‘Smart’ TVs, dumb networks

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Google TV Asked at the O’Reilly Media Web 2.0 conference Monday why the major broadcast networks continue to block access to their online content from Google TV, Google CEO Eric Schmidt was faintly mocking in his reply. “‘Do you realize you’re taking a dumb television and making it smart?'” he said, caricaturing  the martinete mannerisms of an unnamed network suit he had recently met with. “Yes,” Schmidt said he replied, “we are guilty of that.”

The anecdote was meant to illustrate Schmidt’s point that the networks simply don’t “get it.” Marrying TV and the web, he insisted, would cause consumers to watch more television content overall, creating new revenue opportunities that would expand the total pie. The Chrome browser in Google TV, moreover, provided a new platform on which new TV-centric applications can be built, creating yet more revenue opportunities.

“The way to get more revenue is to create more revenue sources, and the way to do that is through things like Google TV,” he said.

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I think the networks get it well enough — intuitively at least if not quite conceptually. The record with digital platforms thus far is that smart devices and applications lead to commoditized media content. It happened to recorded music at the hands of iTunes and it’s happening to newspapers and magazines at the hands of Google and other aggregators. And there are sound reasons for the networks to fear it happening to them.

Once upon a time, content creators ruled the media value chain. Playback and display devices, from turntables to analog TVs to CD and DVD players, quickly became commoditized, severely undercutting their manufacturers’ profit margins. The more of the cheap devices there were in the market, however, the more valuable the content became, especially if bolstered by scarcity or consolidation at the distribution level (six major studios, four major networks, six major record companies, then five, then four). That was the paradigm on which the modern content industries have been built at least since the time of Edison’s wax cylinders.

That changed with iTunes and the iPod. Steve Jobs’ great genius was to figure out how to use digital technology to reverse the traditional commoditization dynamic. Using Apple’s smart devices and new (software) tools, users could create new value propositions for themselves by personalizing their use of music. The result was the music became the commodity and the tools and devices became more valuable. The device maker — Apple — now controlled the value chain instead of the content creators. And Apple reaped most of the rewards.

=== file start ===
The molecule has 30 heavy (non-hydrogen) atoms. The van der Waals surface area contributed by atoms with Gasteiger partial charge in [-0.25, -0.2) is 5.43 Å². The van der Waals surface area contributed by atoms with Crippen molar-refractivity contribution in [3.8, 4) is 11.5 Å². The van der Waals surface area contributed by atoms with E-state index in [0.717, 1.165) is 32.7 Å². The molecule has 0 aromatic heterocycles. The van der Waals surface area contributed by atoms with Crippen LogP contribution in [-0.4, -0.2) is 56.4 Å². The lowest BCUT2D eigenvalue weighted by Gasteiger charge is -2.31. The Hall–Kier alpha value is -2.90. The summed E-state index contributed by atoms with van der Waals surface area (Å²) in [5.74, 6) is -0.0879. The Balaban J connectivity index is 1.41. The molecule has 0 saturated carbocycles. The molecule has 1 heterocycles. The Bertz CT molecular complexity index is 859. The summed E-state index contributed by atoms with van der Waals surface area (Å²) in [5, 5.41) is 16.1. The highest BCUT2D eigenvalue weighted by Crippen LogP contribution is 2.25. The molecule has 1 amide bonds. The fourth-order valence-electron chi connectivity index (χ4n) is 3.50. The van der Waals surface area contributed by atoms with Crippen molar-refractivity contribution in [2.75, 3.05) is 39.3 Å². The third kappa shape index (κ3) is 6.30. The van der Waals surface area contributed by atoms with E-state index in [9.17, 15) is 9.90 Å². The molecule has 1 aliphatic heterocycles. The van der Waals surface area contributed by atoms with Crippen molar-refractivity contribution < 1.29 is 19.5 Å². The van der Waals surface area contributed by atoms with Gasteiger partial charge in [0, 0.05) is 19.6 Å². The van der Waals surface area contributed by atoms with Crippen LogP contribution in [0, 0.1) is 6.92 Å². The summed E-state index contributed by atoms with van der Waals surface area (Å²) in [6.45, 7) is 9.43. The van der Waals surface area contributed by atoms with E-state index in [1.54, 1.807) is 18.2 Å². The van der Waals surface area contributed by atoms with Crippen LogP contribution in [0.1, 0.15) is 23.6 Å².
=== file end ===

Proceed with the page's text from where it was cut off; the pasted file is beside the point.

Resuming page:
It pulled the same trick in the mobile industry. It commoditized the network (AT&T) by establishing its own commercial relationship with the iPhone user and then used that network to add value to the iPhone platform, through the App Store and other types of e-commerce, and once again captured most of the value.

While Apple has done that better than anyone, it really is only exploiting a fundamental design principle of the Internet: put the intelligence at the edge of the network and keep the rest of it dumb. Unfortunately for content owners, dumb networks are not very good at extracting value from the bits that traverse them. Smart devices and enabling applications, on the other hand, are excellent at it. But that’s not the end of the business the TV networks are in right now.

Schmidt would surely argue that the times they are a-changing anyway, whether the networks like it or not, and they should get on with the business of figuring out how to thrive in the new value chain. And there he would have a point. Surely, TVs increasingly will be attached to digital networks, and surely they will get smarter over time. And just as surely, that greater intelligence will support new types of applications that let viewers create value themselves by controlling how, when and where they watch video. It will happen because consumers want it to happen, and because pretty much everyone else in the TV ecosystem, from hardware manufacturers, to advertisers, to regulators — to say nothing of technology providers like Google, Apple, Boxee and Roku — are powerfully motivated to make it happen.

Ultimately, trying to re-impose the scarcity of the old value chain on the new one will not be an adequate answer, no matter how much the networks squeeze out of Google today. Unless the networks can figure out how to participate commercially at the edge of the network, instead of in the commoditized middle, it is they who will become scarce.

The question for Google is whether, as a provider of technology to the edge, it too can thrive without something in the middle.